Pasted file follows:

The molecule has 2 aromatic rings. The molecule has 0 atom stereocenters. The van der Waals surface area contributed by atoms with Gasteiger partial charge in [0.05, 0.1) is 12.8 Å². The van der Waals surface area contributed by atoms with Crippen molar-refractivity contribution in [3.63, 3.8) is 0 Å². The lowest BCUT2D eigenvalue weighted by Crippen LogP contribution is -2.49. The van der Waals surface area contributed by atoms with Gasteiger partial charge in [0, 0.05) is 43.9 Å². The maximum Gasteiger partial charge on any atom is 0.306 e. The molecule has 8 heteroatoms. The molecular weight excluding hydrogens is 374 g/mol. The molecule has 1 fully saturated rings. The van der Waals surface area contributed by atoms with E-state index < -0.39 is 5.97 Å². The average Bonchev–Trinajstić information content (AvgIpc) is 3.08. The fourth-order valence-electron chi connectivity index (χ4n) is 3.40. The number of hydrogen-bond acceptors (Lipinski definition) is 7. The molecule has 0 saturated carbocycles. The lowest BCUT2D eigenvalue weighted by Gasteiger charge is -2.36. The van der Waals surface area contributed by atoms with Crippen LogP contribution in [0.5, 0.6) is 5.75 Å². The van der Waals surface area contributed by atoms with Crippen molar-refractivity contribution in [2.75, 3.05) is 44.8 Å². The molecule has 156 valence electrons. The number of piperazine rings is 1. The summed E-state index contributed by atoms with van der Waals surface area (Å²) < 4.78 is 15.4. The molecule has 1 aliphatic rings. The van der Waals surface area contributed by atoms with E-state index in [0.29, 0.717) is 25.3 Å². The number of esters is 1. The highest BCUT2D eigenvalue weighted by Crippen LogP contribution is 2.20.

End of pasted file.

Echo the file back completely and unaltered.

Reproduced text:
The molecule has 2 aromatic rings. The molecule has 0 atom stereocenters. The van der Waals surface area contributed by atoms with Gasteiger partial charge in [0.05, 0.1) is 12.8 Å². The van der Waals surface area contributed by atoms with Crippen molar-refractivity contribution in [3.63, 3.8) is 0 Å². The lowest BCUT2D eigenvalue weighted by Crippen LogP contribution is -2.49. The van der Waals surface area contributed by atoms with Gasteiger partial charge in [0, 0.05) is 43.9 Å². The maximum Gasteiger partial charge on any atom is 0.306 e. The molecule has 8 heteroatoms. The molecular weight excluding hydrogens is 374 g/mol. The molecule has 1 fully saturated rings. The van der Waals surface area contributed by atoms with E-state index < -0.39 is 5.97 Å². The average Bonchev–Trinajstić information content (AvgIpc) is 3.08. The fourth-order valence-electron chi connectivity index (χ4n) is 3.40. The number of hydrogen-bond acceptors (Lipinski definition) is 7. The molecule has 0 saturated carbocycles. The lowest BCUT2D eigenvalue weighted by Gasteiger charge is -2.36. The van der Waals surface area contributed by atoms with Crippen LogP contribution in [0.5, 0.6) is 5.75 Å². The van der Waals surface area contributed by atoms with Crippen molar-refractivity contribution in [2.75, 3.05) is 44.8 Å². The molecule has 156 valence electrons. The number of piperazine rings is 1. The summed E-state index contributed by atoms with van der Waals surface area (Å²) < 4.78 is 15.4. The molecule has 1 aliphatic rings. The van der Waals surface area contributed by atoms with E-state index in [0.29, 0.717) is 25.3 Å². The number of esters is 1. The highest BCUT2D eigenvalue weighted by Crippen LogP contribution is 2.20.